When Disaster Strikes – 5 Common “Disasters” Most Executives Never Think Of

Knowing the Disaster Recovery terminology is important, but equally important is knowing what sorts of situations you could be faced with. At Innovative Solutions we don’t expect our clients to be disaster recovery experts, but having a baseline understanding of the terms used when preparing and executing a disaster recovery plan can make for a much easier process.

By asking about a few different scenarios in disaster recovery, executives can keep IT on their toes, and deliver better service to their end customers.

Internet Crash – It’s a common misconception that putting your systems in the cloud eliminates the need for a disaster recovery plan. While you may not have to back systems up on a regular basis, you DO need to protect yourself from losing access to the internet. If your company is dependent on Salesforce, Email, or any application that lives in the cloud, you’ll want to make sure you’ve asked about installing a backup internet connection.

Power Failure – Most people think of data when they hear disaster recovery. Unfortunately, if you live in an area with frequent power outages, data may be the least of your worries. Without electricity to power your technology, you’re dead in the water. If you have clients or employees who can’t do their jobs without a particular system, it’s a good idea to ask if you have it running on battery backup. If your business as a whole requires large amounts of power (manufacturing, technology, medical) it might be worth looking into a generator.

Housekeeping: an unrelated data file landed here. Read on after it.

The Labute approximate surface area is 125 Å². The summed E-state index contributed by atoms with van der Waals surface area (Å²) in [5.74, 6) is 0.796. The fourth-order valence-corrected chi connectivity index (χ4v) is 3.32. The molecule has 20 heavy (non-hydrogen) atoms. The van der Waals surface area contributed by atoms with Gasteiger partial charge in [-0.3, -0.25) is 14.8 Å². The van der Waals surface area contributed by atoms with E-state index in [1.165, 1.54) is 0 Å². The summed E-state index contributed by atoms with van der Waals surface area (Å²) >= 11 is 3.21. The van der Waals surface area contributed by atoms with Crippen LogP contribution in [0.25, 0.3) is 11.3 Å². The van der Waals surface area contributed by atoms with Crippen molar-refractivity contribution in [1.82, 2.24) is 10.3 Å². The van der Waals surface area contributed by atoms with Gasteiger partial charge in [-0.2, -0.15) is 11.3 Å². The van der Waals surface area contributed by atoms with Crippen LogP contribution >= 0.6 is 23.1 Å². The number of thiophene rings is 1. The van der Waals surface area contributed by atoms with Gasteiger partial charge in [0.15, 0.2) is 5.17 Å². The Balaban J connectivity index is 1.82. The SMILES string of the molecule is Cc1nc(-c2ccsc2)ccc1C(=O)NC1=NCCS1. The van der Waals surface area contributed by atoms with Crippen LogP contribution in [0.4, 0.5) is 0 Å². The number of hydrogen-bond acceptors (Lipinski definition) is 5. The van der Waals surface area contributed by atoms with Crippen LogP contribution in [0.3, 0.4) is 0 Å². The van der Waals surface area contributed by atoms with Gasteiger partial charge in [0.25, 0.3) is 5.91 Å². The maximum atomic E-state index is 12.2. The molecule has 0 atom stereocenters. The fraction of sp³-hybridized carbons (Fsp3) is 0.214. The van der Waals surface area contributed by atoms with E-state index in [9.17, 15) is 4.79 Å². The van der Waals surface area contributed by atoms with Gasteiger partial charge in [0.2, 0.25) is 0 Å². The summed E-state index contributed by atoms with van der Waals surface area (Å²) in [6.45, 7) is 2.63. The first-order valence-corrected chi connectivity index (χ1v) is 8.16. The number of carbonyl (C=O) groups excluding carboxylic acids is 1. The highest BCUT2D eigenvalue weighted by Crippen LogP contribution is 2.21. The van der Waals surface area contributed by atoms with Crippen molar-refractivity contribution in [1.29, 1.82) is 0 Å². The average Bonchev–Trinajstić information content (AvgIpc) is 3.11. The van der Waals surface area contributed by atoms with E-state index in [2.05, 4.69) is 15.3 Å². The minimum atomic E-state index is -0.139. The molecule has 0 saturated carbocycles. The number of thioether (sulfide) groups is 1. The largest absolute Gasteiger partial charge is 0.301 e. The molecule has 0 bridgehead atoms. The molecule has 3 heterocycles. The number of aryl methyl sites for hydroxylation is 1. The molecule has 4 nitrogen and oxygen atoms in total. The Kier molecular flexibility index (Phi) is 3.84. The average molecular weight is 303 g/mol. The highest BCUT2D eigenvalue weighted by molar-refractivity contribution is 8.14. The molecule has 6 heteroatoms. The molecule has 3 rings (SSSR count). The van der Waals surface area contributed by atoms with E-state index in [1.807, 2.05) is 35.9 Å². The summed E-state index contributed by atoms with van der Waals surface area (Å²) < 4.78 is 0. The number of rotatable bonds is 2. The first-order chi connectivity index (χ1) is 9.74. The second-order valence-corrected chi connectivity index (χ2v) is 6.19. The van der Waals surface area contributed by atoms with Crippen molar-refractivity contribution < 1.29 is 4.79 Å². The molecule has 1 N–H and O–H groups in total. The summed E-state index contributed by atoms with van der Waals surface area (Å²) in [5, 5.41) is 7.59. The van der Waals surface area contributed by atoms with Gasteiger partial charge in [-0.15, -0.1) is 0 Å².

Hardware/Software Failure – The most common situations we come across at Innovative Solutions fall into this category. If you’re a non-technical reader, feel free to skim the list below for keywords you may have recognized one of your IT staff or vendors muttering during a system outage:

  • Hard drive failed
  • Bad motherboard
  • Dead (or fried) power supply
  • Broken cable (mice, squirrels, and other animals love to chew them)
  • Blue screen of death
  • Dead switch, ASA, or other piece of networking equipment

Viruses/Security Breach – This one may not qualify for the “unexpected” list because most executives seem paranoid that the NSA is reading their emails. Nevertheless, poor security and the havoc that can be caused by viruses brings businesses to their knees on a regular basis. In fact, according to some sources, 32% of computers in the world are infected with malware.

3rd Party Update – The last on this list is usually the most surprising to executives. When companies like Google, or Microsoft update their browsers (Chrome, Internet Explorer) it can break websites, and applications. If you don’t have the right support in place, this can leave you dead in the water for days at a time.

The above isn’t an all-encompassing list, but it should give you a good start in having the conversation with your IT department or partner on how prepared you are for when disaster strikes.

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